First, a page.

Monday, December 15, 2008

Petition for Open Primaries

In states with partisan registration, unaffiliated voters are now 24.8% of the electorate, up 36% since 1992;
• Nationally, nearly 40% of all voters self-identify as independents, regardless of whether they are registered into a party;
• In presidential elections, independents can participate in primaries and caucuses in only 33 states. In 17 states, they are denied access;
• In numerous states, independents can vote in the presidential primaries, but not in other statewide primaries. Only 21 states ensure the inclusion of independents in Congressional primary elections;
• As independents gain in numbers and influence, there has been an intensified effort by major party leaders in states that have open primaries—e.g., Idaho, Mississippi, Virginia and Washington—to close the primaries to independents.

SIGN THE PETITION TO PRESIDENT-ELECT OBAMA

Sponsored by: The Committee for a Unified Independent Party, Inc. / IndependentVoting.org �� Please send completed petitions to: 225 Broadway, Ste. 2010, New York, NY 10007 �� ph: 212-962-1899 fax: 212-803-1899

3 comments:

Steve Rankin said...

"... there has been an intensified effort by major party leaders in states that have open primaries—e.g., Idaho, Mississippi, Virginia and Washington—to close the primaries to independents."

The federal suits from Idaho, Mississippi, and Virginia challenge(d) the constitutionality of the state-mandated open primary. The 5th Circuit dismissed the Mississippi Democrats' suit on a technicality. However, if they had won the suit, the Dems intended to keep inviting independents into Dem primaries and to only block Republicans. The Republicans, in contrast, said they would keep GOP primaries open to ALL voters.

The Virginia Republicans won their suit in the 4th Circuit, but I don't know whether any of their local units have yet blocked any non-members from their primaries.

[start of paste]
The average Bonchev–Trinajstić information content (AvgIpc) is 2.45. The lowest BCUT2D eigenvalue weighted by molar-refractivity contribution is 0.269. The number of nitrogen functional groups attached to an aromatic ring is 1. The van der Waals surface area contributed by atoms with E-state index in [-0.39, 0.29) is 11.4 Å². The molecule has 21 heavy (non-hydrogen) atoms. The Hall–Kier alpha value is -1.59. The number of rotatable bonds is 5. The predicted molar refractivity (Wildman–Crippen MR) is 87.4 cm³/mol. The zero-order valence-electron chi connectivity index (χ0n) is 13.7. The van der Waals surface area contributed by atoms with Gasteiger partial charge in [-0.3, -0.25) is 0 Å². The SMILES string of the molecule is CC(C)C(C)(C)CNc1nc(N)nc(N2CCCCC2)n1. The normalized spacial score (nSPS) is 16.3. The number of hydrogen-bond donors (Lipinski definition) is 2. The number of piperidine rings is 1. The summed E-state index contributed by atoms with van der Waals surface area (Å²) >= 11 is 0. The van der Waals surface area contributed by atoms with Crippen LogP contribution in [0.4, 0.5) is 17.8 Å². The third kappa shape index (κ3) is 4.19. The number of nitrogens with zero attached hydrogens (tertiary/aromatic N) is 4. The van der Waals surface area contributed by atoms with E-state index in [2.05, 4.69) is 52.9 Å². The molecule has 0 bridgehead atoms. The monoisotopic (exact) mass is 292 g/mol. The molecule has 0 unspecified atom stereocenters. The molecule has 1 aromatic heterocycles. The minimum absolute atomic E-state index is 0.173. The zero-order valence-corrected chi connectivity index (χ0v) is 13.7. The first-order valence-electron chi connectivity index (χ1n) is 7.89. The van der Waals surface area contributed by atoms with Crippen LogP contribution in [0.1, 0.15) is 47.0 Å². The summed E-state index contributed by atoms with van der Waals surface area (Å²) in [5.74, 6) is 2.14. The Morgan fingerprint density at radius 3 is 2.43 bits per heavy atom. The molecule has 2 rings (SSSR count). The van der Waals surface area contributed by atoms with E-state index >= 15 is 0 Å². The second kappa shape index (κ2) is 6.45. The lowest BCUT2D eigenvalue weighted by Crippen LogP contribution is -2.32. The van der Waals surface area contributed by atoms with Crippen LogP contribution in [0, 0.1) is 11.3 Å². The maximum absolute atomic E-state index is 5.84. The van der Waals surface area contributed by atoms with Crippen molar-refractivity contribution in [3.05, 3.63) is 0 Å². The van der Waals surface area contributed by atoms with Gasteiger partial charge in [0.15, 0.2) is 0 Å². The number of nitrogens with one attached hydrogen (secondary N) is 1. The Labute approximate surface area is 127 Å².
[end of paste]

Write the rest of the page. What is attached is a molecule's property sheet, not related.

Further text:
The Idaho Republicans' suit is now in the federal district court there. If it wins, the GOP will definitely block Dems from GOP primaries, but I'm not sure whether they will block independents. The Idaho Dems evidently intend to keep Dem primaries open to ALL voters.

Washington state, which does not have party registration, used its "top two" for the first time this year. The federal litigation against the "top two" is ongoing, and should the "top two" be struck down, WA would surely go back to the classic open primary, in which each voter picks a party on primary day.

Nancy Hanks said...

Steve, thanks for your comment. You are ever vigilant! Question: where do you stand on the rights of voters when it comes to primaries? Do you favor having voters included in primaries?

Steve Rankin said...

Nancy: My state of Mississippi mandates open primaries, in which each voter picks a party on primary day. Personally, the only thing I favor changing here would be to eliminate party primaries in our municipal and county elections and change those to nonpartisan elections-- popularly called "open primaries" here.

In the states that do not mandate "pick-a-party" open primaries, I acknowledge the right of each party to decide whether to invite independents into its primaries. I believe the parties should invite independents-- but they shouldn't be forced to do so ("pick-a-party," of course, also forces each party to let members of opposing parties vote in its primaries).

Sooner or later, a case involving state-mandated "pick-a-party" open primaries will reach the US Supreme Court, and when it does, I predict that the high court will outlaw such a mandate (the Idaho Republicans' suit is the only such case now pending).